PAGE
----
Support for LAist comes from
We Explain L.A.
Stay Connected

Share This


A Country-By-Country Tour Of SoCal's Porridge Scene

Negi rice porridge with pork sausage, grilled black eye pea miso, ginger, chayote, pickled onions, sprouts and a hibiscus-shiso pickled soft egg at Porridge + Puffs in the HiFi neighborhood of Los Angeles. (T.Tseng/Flickr Creative Commons)
Stories like these are only possible with your help!
You have the power to keep local news strong for the coming months. Your financial support today keeps our reporters ready to meet the needs of our city. Thank you for investing in your community.

Hearty and infinitely variable, rice porridge is a popular dish throughout Asia, where it goes by many names and has many preparations. Commonly made with water or chicken stock, it can be zhuzhed up with meats, seasonings and vegetables but at its most basic, the dish is made by simmering rice until it thickens. The consistency varies from version to version. Some porridges are as thin as a soup. Others are thick enough to stand a spoon in.

With Southern California's weather cooling down — maybe only by a few degrees but it's what passes for autumn around here so we'll take it — this is the perfect season for rice porridge. Simple and nourishing, it's a recuperative aide often prescribed to sickies. It's also a comfort food, a common breakfast dish, a solid lunch and a late-night snack that's perfect for soaking up booze.

While chefs such as Minh Phan at Porridge + Puffs and Mei Lin at Nightshade are getting creative with fancy iterations of the dish, we're focusing on homestyle versions that can be found all around Los Angeles and Orange County.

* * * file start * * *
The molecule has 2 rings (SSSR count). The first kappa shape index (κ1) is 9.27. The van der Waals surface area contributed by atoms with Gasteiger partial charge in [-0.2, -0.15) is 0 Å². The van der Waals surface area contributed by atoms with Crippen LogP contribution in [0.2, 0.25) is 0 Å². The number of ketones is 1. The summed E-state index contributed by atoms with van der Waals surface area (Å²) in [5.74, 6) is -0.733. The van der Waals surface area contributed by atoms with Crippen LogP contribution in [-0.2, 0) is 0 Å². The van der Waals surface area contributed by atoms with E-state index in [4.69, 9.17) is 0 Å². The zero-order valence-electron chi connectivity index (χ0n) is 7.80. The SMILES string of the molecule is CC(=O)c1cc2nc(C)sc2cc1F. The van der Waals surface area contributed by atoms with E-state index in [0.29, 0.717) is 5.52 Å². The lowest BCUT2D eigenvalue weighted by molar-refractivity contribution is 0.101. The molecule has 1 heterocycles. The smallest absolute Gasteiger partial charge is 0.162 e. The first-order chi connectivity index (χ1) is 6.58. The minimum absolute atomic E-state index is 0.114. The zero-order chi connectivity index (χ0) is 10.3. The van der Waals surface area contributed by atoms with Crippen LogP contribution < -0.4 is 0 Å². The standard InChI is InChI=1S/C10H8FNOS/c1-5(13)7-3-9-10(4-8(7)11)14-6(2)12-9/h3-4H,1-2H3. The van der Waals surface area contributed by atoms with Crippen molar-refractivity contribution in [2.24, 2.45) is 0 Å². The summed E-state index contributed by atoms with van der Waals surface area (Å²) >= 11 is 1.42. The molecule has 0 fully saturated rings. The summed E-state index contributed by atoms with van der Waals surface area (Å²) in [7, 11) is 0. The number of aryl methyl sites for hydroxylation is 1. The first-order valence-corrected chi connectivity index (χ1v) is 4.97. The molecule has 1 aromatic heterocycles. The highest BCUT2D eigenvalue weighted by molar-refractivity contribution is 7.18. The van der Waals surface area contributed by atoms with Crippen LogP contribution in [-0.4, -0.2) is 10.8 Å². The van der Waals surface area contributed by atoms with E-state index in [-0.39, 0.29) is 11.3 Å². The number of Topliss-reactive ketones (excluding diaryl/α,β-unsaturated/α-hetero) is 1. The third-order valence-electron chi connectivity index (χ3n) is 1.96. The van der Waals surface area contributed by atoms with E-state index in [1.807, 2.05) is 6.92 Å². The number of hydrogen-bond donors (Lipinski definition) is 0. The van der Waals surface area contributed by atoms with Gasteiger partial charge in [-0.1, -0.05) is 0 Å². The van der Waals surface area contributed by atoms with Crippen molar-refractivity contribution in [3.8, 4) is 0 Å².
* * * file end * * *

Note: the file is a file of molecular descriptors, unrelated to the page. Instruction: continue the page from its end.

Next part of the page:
Support for LAist comes from


Home to Cambodia Town, Long Beach is the place to go for Cambodian porridge, known as bobar. Opened in 1985, Phnom Penh Noodle Shack is best known for its noodle dishes, as its name suggests. However, it also serves seven rice porridges, including a meat-free version. All are topped with cilantro, garlic and green onions. Mo's Special features ground pork, beef meatballs and shredded chicken while the House Special includes pork offal and blood cubes. Need more carbs? Order a bread stick (cha quai) to go with your bowl. Be prepared to wait at the popular spot.

  • Phnom Penh Noodle Shack: 1644 Cherry Ave., Long Beach. 562-433-0032.


The San Gabriel Valley is swimming in congee. You'll find it everywhere from hole-in-wall joints to dim sum palaces. For years, Delicious Food Corner, which now has four locations under two different operators (it's complicated), has been the spot for Cantonese/Hong Kong-style congee. Waits of up to 30 minutes aren't uncommon at breakfast, when people flock here for the special — a bowl of congee, a side of fried noodles or steamed rice noodle rolls and a cup of hot coffee or tea. You can choose from 17 types of congee tinged with ginger and white pepper. Alice's Kitchen, recently opened by Alice Chu and her husband, the founders of Delicious Food Corner, is a new challenger to the throne. Their breakfast special includes a Chinese donut (you tiao) and your pick of 16 different congees. At both restaurants, you'll find the classic combo of pork with preserved egg. For a more refined — and more expensive — congee, head to Huo Zhou Wang in San Gabriel's Hilton Plaza. The restaurant focuses on live seafood such as lobster, crab and abalone, plucked fresh from on-site tanks.

  • Delicious Food Corner: locations in Hacienda Heights, Monterey Park, Rosemead, San Gabriel.
  • Alice's Kitchen: 560 E. Garvey Ave., Monterey Park. 626-898-1828.
  • Huo Zhou Wang: 227 W. Valley Blvd., Suite 148B, San Gabriel. 626-872-1102.